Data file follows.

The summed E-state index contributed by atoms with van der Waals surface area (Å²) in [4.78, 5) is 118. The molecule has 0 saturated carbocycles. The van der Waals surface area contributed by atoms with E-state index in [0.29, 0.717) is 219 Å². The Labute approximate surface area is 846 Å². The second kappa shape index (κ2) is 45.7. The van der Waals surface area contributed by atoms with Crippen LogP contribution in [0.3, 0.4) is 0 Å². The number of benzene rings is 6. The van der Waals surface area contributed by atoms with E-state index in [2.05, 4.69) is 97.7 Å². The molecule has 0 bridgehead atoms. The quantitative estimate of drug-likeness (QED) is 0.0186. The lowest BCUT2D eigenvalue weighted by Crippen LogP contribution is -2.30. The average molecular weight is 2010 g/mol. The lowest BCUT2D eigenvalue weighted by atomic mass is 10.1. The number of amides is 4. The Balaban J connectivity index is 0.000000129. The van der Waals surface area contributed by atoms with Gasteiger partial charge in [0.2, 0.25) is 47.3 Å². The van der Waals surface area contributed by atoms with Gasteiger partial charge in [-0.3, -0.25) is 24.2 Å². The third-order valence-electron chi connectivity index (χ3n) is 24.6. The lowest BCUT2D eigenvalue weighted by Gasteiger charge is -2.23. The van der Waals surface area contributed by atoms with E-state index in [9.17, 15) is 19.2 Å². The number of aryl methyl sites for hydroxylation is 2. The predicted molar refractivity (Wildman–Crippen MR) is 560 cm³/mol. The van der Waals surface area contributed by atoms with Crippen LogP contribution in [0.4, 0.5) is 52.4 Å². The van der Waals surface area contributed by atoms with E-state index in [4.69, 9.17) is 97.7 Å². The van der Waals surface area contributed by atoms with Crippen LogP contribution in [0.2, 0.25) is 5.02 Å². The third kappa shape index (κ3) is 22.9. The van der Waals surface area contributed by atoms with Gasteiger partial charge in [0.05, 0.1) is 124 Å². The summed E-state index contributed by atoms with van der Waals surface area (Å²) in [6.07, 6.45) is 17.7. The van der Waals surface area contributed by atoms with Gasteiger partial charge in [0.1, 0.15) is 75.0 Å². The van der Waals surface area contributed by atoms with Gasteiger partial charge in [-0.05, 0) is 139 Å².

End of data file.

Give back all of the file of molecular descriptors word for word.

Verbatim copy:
The summed E-state index contributed by atoms with van der Waals surface area (Å²) in [4.78, 5) is 118. The molecule has 0 saturated carbocycles. The van der Waals surface area contributed by atoms with E-state index in [0.29, 0.717) is 219 Å². The Labute approximate surface area is 846 Å². The second kappa shape index (κ2) is 45.7. The van der Waals surface area contributed by atoms with Crippen LogP contribution in [0.3, 0.4) is 0 Å². The number of benzene rings is 6. The van der Waals surface area contributed by atoms with E-state index in [2.05, 4.69) is 97.7 Å². The molecule has 0 bridgehead atoms. The quantitative estimate of drug-likeness (QED) is 0.0186. The lowest BCUT2D eigenvalue weighted by Crippen LogP contribution is -2.30. The average molecular weight is 2010 g/mol. The lowest BCUT2D eigenvalue weighted by atomic mass is 10.1. The number of amides is 4. The Balaban J connectivity index is 0.000000129. The van der Waals surface area contributed by atoms with Gasteiger partial charge in [0.2, 0.25) is 47.3 Å². The van der Waals surface area contributed by atoms with Gasteiger partial charge in [-0.3, -0.25) is 24.2 Å². The third-order valence-electron chi connectivity index (χ3n) is 24.6. The lowest BCUT2D eigenvalue weighted by Gasteiger charge is -2.23. The van der Waals surface area contributed by atoms with E-state index in [9.17, 15) is 19.2 Å². The number of aryl methyl sites for hydroxylation is 2. The predicted molar refractivity (Wildman–Crippen MR) is 560 cm³/mol. The van der Waals surface area contributed by atoms with Crippen LogP contribution in [0.4, 0.5) is 52.4 Å². The van der Waals surface area contributed by atoms with E-state index in [4.69, 9.17) is 97.7 Å². The van der Waals surface area contributed by atoms with Crippen LogP contribution in [0.2, 0.25) is 5.02 Å². The third kappa shape index (κ3) is 22.9. The van der Waals surface area contributed by atoms with Gasteiger partial charge in [0.05, 0.1) is 124 Å². The summed E-state index contributed by atoms with van der Waals surface area (Å²) in [6.07, 6.45) is 17.7. The van der Waals surface area contributed by atoms with Gasteiger partial charge in [0.1, 0.15) is 75.0 Å². The van der Waals surface area contributed by atoms with Gasteiger partial charge in [-0.05, 0) is 139 Å².